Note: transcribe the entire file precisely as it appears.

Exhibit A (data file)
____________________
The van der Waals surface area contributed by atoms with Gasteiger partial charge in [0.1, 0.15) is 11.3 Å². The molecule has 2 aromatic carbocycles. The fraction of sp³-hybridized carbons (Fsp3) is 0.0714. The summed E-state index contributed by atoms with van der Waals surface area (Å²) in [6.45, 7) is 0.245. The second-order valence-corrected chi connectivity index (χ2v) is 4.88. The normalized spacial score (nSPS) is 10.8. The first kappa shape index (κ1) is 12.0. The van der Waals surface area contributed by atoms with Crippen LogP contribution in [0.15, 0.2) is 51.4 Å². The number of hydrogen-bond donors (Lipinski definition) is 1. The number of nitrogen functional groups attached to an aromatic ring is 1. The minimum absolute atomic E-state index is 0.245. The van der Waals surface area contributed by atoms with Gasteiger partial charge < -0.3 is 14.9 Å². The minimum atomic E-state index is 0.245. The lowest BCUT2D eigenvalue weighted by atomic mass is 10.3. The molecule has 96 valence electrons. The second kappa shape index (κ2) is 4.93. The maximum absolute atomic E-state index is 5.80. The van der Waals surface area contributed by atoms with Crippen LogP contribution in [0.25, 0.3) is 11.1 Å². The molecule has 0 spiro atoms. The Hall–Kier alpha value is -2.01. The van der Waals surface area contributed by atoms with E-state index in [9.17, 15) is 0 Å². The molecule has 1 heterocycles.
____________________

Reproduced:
The van der Waals surface area contributed by atoms with Gasteiger partial charge in [0.1, 0.15) is 11.3 Å². The molecule has 2 aromatic carbocycles. The fraction of sp³-hybridized carbons (Fsp3) is 0.0714. The summed E-state index contributed by atoms with van der Waals surface area (Å²) in [6.45, 7) is 0.245. The second-order valence-corrected chi connectivity index (χ2v) is 4.88. The normalized spacial score (nSPS) is 10.8. The first kappa shape index (κ1) is 12.0. The van der Waals surface area contributed by atoms with Crippen LogP contribution in [0.15, 0.2) is 51.4 Å². The number of hydrogen-bond donors (Lipinski definition) is 1. The number of nitrogen functional groups attached to an aromatic ring is 1. The minimum absolute atomic E-state index is 0.245. The van der Waals surface area contributed by atoms with Gasteiger partial charge < -0.3 is 14.9 Å². The minimum atomic E-state index is 0.245. The lowest BCUT2D eigenvalue weighted by atomic mass is 10.3. The molecule has 96 valence electrons. The second kappa shape index (κ2) is 4.93. The maximum absolute atomic E-state index is 5.80. The van der Waals surface area contributed by atoms with Crippen LogP contribution in [0.25, 0.3) is 11.1 Å². The molecule has 0 spiro atoms. The Hall–Kier alpha value is -2.01. The van der Waals surface area contributed by atoms with E-state index in [9.17, 15) is 0 Å². The molecule has 1 heterocycles.